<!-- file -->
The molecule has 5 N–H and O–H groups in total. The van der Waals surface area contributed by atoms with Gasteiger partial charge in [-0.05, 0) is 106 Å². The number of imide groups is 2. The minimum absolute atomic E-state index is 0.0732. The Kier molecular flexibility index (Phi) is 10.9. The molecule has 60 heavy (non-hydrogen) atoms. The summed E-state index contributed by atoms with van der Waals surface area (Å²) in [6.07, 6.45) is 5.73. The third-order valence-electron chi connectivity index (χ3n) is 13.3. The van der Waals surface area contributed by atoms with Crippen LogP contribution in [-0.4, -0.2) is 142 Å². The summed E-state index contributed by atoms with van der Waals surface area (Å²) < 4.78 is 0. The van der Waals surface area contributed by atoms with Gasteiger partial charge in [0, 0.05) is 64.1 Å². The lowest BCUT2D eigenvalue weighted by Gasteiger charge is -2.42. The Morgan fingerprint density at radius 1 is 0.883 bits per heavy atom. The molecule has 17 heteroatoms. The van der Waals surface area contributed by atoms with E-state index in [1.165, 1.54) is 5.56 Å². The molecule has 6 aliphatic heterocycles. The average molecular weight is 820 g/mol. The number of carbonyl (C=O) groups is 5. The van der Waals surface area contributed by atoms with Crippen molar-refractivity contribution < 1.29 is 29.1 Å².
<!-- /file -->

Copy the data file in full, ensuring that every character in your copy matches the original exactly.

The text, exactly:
The molecule has 5 N–H and O–H groups in total. The van der Waals surface area contributed by atoms with Gasteiger partial charge in [-0.05, 0) is 106 Å². The number of imide groups is 2. The minimum absolute atomic E-state index is 0.0732. The Kier molecular flexibility index (Phi) is 10.9. The molecule has 60 heavy (non-hydrogen) atoms. The summed E-state index contributed by atoms with van der Waals surface area (Å²) in [6.07, 6.45) is 5.73. The third-order valence-electron chi connectivity index (χ3n) is 13.3. The van der Waals surface area contributed by atoms with Crippen LogP contribution in [-0.4, -0.2) is 142 Å². The summed E-state index contributed by atoms with van der Waals surface area (Å²) < 4.78 is 0. The van der Waals surface area contributed by atoms with Gasteiger partial charge in [0, 0.05) is 64.1 Å². The lowest BCUT2D eigenvalue weighted by Gasteiger charge is -2.42. The Morgan fingerprint density at radius 1 is 0.883 bits per heavy atom. The molecule has 17 heteroatoms. The van der Waals surface area contributed by atoms with E-state index in [1.165, 1.54) is 5.56 Å². The molecule has 6 aliphatic heterocycles. The average molecular weight is 820 g/mol. The number of carbonyl (C=O) groups is 5. The van der Waals surface area contributed by atoms with Crippen molar-refractivity contribution < 1.29 is 29.1 Å².